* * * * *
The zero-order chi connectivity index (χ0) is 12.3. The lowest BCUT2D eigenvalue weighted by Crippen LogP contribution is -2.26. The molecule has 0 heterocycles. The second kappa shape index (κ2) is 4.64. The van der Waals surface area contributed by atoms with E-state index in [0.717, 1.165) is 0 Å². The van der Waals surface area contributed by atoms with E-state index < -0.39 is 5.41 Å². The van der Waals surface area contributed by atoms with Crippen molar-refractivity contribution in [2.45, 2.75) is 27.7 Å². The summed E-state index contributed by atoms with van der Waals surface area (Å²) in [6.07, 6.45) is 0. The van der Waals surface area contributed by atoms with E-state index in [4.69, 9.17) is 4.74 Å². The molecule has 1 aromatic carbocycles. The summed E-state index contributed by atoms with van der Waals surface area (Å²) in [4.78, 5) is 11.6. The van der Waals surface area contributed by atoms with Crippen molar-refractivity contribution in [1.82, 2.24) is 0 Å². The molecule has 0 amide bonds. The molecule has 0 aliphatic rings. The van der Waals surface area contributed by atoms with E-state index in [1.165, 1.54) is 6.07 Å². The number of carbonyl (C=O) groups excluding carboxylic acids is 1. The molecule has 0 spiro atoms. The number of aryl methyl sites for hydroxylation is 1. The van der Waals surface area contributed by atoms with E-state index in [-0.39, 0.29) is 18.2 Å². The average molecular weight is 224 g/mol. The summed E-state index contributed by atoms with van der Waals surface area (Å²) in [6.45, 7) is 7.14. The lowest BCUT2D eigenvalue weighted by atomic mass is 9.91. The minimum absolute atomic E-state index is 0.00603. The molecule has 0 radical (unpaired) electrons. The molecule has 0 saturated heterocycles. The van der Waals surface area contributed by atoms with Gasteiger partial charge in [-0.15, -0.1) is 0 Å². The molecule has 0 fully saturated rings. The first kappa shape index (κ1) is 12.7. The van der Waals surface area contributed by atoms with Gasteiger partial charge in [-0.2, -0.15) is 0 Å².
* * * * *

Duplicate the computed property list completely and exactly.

The zero-order chi connectivity index (χ0) is 12.3. The lowest BCUT2D eigenvalue weighted by Crippen LogP contribution is -2.26. The molecule has 0 heterocycles. The second kappa shape index (κ2) is 4.64. The van der Waals surface area contributed by atoms with E-state index in [0.717, 1.165) is 0 Å². The van der Waals surface area contributed by atoms with E-state index < -0.39 is 5.41 Å². The van der Waals surface area contributed by atoms with Crippen molar-refractivity contribution in [2.45, 2.75) is 27.7 Å². The summed E-state index contributed by atoms with van der Waals surface area (Å²) in [6.07, 6.45) is 0. The van der Waals surface area contributed by atoms with E-state index in [4.69, 9.17) is 4.74 Å². The molecule has 1 aromatic carbocycles. The summed E-state index contributed by atoms with van der Waals surface area (Å²) in [4.78, 5) is 11.6. The van der Waals surface area contributed by atoms with Crippen molar-refractivity contribution in [1.82, 2.24) is 0 Å². The molecule has 0 amide bonds. The molecule has 0 aliphatic rings. The van der Waals surface area contributed by atoms with E-state index in [1.165, 1.54) is 6.07 Å². The number of carbonyl (C=O) groups excluding carboxylic acids is 1. The molecule has 0 spiro atoms. The number of aryl methyl sites for hydroxylation is 1. The van der Waals surface area contributed by atoms with E-state index in [-0.39, 0.29) is 18.2 Å². The average molecular weight is 224 g/mol. The summed E-state index contributed by atoms with van der Waals surface area (Å²) in [6.45, 7) is 7.14. The lowest BCUT2D eigenvalue weighted by atomic mass is 9.91. The minimum absolute atomic E-state index is 0.00603. The molecule has 0 radical (unpaired) electrons. The molecule has 0 saturated heterocycles. The van der Waals surface area contributed by atoms with Gasteiger partial charge in [-0.15, -0.1) is 0 Å². The molecule has 0 fully saturated rings. The first kappa shape index (κ1) is 12.7. The van der Waals surface area contributed by atoms with Gasteiger partial charge in [-0.2, -0.15) is 0 Å².